Have you been into a sports store recently and been confronted by the several different compression garments displayed on the back wall? If not, I’m sure you’ve seen every other runner wearing them, wondering whether they are worth your money. These compression tights are designed as a recovery tool and they have become increasingly popular among athletes.
Aside from looking like a professional and keeping me warm, do these tights actually facilitate recovery and performance?
A recent systematic review showed that wearing compression garments was correlated with a moderate reduction in muscle soreness after exercise and lower Creatine Kinase levels (a chemical marker of muscle damage). This result suggests that compression garments were effective in cleaning up the waste products of exercise!
A greater recovery of muscle power was also noted for those who wore compression garments which can be useful to the avid runner wanting to accelerate their recovery for successive training sessions – this means that they will be able to generate more force during each training session compared to no compression.
If you are someone who only trains once a week, you might not be as fussed about recovery strategies as your body is likely to recover well by itself in that period, however if you train several times a week, accelerating your recovery becomes important. Obviously other recovery strategies such as nutrition, hydration, and sleep play an integral role, however if wearing tights provides extra benefit then surely it’s worth that trip to the sports store right? When analysing the research, we must also consider it’s limitations. There was a wide variation in the type of compression garment used, hence we don’t know which type of garment or which brand is most effective. In addition, a wide range of sports was studied, making it less specific to running, and the studies used in the review were of variable quality.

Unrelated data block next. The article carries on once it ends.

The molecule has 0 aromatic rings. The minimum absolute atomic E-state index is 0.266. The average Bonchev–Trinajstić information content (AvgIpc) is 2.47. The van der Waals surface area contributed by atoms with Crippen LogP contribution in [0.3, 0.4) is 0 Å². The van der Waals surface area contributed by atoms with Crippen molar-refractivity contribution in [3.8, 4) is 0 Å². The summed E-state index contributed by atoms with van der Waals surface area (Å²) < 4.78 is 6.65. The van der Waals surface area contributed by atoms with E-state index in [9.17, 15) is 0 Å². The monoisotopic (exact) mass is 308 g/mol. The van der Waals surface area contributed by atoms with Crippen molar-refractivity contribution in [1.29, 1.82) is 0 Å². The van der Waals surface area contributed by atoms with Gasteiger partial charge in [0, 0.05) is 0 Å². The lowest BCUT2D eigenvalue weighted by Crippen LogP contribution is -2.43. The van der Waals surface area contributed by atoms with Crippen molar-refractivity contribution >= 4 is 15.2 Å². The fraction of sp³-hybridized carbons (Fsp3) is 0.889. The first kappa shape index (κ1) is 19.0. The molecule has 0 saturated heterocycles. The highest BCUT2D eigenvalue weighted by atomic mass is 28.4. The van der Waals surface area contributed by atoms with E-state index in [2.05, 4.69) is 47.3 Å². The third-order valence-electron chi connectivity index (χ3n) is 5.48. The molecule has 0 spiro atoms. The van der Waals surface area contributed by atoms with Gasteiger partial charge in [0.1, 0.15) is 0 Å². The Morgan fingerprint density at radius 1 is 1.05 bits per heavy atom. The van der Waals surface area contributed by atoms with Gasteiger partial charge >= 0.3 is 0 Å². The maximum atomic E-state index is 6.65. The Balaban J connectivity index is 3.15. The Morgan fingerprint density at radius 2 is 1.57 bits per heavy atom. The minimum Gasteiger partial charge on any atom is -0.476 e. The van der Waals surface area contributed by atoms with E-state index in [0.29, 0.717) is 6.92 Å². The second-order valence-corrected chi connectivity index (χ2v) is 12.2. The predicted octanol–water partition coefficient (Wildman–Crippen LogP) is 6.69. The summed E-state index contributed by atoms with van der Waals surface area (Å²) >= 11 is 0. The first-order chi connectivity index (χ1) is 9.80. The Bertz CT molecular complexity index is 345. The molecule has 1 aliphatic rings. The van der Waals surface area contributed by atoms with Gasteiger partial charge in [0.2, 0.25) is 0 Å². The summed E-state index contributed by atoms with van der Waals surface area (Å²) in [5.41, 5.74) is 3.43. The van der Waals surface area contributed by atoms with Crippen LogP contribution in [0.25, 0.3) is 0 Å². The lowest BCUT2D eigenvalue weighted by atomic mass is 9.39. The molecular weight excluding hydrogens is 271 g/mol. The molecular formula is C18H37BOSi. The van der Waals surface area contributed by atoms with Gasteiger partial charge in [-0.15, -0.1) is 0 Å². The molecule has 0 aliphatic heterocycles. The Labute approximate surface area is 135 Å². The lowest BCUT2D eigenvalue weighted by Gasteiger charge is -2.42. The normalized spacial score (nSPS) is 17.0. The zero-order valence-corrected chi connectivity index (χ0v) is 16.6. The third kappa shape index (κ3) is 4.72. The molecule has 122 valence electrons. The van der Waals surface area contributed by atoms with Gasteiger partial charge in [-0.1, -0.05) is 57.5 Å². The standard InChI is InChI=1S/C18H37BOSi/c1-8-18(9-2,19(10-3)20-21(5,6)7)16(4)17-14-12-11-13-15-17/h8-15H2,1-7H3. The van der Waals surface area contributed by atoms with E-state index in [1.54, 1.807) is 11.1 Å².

Unfortunately, there’s not a whole lot of research specifically looking at the effect of compression garments for distance runners. One study did analyse the effect of wearing compression socks on recovery from a marathon by getting runners to progressively run at higher speeds on a treadmill 2 weeks before (baseline performance) and 2 weeks after a marathon. Those who wore compression socks had greater recovery as they performed significantly better on the post-marathon treadmill test when compared with those who wore ‘placebo socks’.
Whilst the extent of their effectiveness requires further research, there is some evidence to suggest that compression garments have a role in aiding recovery. Although there is insufficient evidence to support the use of compression for improved performance of the recovered athlete, remember that by improving recovery, you frequent runners ‘should’ be able to go harder throughout the week. The other good news is that there hasn’t been any proven negative effect associated with wearing compression garments.
You make the decision – are they worth your pennies?